Oslo-listed dry bulk operator 2020 Bulkers recently released their first quarter numbers, showing that the company has performed notably better than a year before with total revenue of US$ 17m for Q1-2021 (compared to US$ 7.8m in Q1-2020). Operating profit over the same quarter amounted to US$ 8.2m (versus US$ 2.5m a year before) while net profit was US$ 5.8m. The Bermuda-registered company currently operates a fleet of eight Newcastlemax bulk carriers. Average TCE earnings in Q1 of this year were US$ 23,900 daily, says 2020 Bulkers, while the average for Q2 so far has climbed to US$ 33,700 daily. This week, owners Tor Olav Trøim and Ubon Partners sold over 14% of company shares on the Oslo Stock Exchange for US$ 36m, leaving Trøim with just under 25% of company ownership.
Mining corporation Rio Tinto this week announced plans to charter three newbuilding LNG duel-fuelled Newcastlemax bulkers with an option to charter an additional three such vessels. At 210,000 dwt each and set for delivery beginning in the second half of 2023, the ships will be owned by Singapore-based Eastern Pacific Shipping (EPS) and built at New Times Shipbuilding. Rio Tinto says that it is incorporating LNG duel-fuel shipping into its fleet to help reduce its carbon footprint and provide new opportunities to meet its emissions reduction goals.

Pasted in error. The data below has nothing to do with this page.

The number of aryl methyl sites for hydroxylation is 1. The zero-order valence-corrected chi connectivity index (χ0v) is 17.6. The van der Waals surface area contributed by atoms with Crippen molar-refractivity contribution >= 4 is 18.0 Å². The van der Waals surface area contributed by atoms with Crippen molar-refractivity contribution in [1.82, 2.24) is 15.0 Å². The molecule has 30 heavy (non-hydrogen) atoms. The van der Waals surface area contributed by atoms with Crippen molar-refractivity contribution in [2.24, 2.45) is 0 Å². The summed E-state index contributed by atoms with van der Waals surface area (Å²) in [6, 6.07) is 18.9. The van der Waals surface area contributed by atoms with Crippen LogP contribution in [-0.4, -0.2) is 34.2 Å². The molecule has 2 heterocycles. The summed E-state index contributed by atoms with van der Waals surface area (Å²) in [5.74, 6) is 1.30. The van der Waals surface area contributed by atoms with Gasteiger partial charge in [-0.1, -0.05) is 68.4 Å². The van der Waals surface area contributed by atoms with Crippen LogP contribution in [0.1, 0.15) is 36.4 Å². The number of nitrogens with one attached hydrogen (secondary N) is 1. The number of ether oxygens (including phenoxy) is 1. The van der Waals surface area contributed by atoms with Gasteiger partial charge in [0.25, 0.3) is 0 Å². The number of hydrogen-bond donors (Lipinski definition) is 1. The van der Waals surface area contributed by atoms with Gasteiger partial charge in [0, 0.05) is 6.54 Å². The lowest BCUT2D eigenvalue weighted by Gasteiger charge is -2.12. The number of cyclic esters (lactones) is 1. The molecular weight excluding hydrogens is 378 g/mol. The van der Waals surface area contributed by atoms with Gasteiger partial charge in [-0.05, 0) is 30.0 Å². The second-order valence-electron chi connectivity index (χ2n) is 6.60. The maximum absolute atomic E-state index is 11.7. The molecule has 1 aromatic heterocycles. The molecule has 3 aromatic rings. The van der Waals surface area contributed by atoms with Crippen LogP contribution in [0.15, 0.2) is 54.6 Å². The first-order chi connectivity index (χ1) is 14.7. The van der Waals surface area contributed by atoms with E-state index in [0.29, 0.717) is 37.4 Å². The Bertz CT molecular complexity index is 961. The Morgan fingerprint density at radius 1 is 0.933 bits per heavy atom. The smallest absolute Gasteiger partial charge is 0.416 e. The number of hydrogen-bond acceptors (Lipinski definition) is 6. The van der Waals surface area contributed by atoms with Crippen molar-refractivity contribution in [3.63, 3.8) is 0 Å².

Secondhand bulk carrier prices have climbed more than 30% in the past six months, so it seems to be a good time to acquire bulker tonnage while the market is still relatively undervalued. This is the strategy of Greek shipowner Castor Maritime (listed on Nasdaq under CTRM), which has been rapidly expanding its fleet with secondhand bulker and tanker tonnage this year, having already increased its fleet by more than 300% in the year to date. Most recently, Castor purchased the Japanese-built Panamax “Nord Sirius” this week for US$ 19.8m, making it the ninth Panamax in the company’s fleet. The Castor fleet comprises 15 bulkers and three tankers.